Make it simple
Public health programmes should be as simple as possible to ensure scalability. Simple age-based criteria should be used to expand vaccination without restrictive criteria such as insisting on a medical certification of comorbidities. The preregistration and over-reliance on the CoWIN app through the entire process needs immediate remedy. Simple, offline, walk-in vaccination should be done with paper-based collection of details. This can be followed by uploading the details onto CoWIN. In addition to this, the authorities should use the opportunity to identify people with comorbidities. More than half the people in India with comorbidities are unaware of their condition. By opportunistic screening using simple digital measuring devices for blood pressure and blood glucose, the otherwise ‘missed persons’ from routine health-care provision can receive treatment for their non-communicable diseases, or NCDs. This is a non-negotiable service element that no government can afford to neglect.
A ‘3M’ road map
Microplanning is a process that is followed in India’s vaccination programmes, that captures the population details by identifying and mapping them. It has details for workforce and logistic arrangement, and tags for people to clearly identify vaccination sites. The micro plans are the blueprints of the vaccination programme, which connect houses, migrant population and institutions such as old age homes and dementia care centres with vaccination teams. This is not just the fixed sites; the micro plans also provide details of mobile teams and outreach sessions to cover a population. The central government can work with the States in strengthening micro plans so that the vaccination pace picks up and is sustained.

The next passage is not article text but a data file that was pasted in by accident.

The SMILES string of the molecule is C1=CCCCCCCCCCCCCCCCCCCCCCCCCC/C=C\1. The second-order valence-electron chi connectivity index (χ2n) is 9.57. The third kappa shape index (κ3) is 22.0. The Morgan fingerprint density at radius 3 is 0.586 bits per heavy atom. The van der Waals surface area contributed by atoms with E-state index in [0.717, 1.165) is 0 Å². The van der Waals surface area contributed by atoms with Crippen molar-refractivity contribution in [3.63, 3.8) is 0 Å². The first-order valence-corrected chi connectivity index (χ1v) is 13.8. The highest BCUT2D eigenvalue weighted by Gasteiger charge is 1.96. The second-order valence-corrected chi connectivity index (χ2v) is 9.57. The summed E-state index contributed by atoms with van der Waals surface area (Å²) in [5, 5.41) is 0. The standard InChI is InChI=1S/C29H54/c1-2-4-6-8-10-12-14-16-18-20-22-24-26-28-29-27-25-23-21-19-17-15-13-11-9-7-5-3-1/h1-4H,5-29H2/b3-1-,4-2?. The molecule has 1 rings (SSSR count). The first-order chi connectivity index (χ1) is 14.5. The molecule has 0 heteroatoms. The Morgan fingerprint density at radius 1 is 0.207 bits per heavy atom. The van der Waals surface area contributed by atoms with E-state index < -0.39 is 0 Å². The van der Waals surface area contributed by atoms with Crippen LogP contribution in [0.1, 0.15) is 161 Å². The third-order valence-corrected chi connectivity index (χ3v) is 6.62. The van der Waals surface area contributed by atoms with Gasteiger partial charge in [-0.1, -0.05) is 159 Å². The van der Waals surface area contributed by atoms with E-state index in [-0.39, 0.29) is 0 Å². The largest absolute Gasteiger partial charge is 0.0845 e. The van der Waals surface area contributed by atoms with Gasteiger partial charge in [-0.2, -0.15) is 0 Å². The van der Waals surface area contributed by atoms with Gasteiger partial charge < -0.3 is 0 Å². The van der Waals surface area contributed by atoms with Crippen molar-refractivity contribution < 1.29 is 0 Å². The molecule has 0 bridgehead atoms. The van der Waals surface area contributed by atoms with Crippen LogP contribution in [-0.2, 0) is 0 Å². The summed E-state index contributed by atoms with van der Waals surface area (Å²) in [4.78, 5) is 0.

Mobilising identified persons can be done by the accredited social health activists (ASHAs) in rural areas and other volunteers in urban areas. There is one ASHA for 1,000 population in rural areas. Based on the micro planning done, people should be mobilised to designated vaccination sites on a designated day. The strategy for mobilisation in urban areas can include innovative technological solutions. Role models can influence many peers to get vaccinated as well.
Monitoring and mentoring of each step of the process are essential. The activities that need structured support include preparing micro plans, ensuring that all the necessary inter-sectoral coordination is done, and that the necessary logistical and transport supplies are provided. Task forces can coordinate these at the district and sub-district levels.
By coordinating with the World Health Organization, India has an irrefutable track record of designing and updating micro plans, which have been used as templates in the global polio eradication programme. India’s reputation as a world leader in vaccination programmes needs to be strengthened further by addressing these issues swiftly. We are making good progress in COVID-19 vaccination efforts, but it is not sufficient to achieve what is necessary. Doing the best that we are capable of is the only option. And, we can do it.
Giridhara R. Babu is Professor and Head, Lifecourse Epidemiology at the Indian Institute of Public Health, Public Health Foundation of India, Bengaluru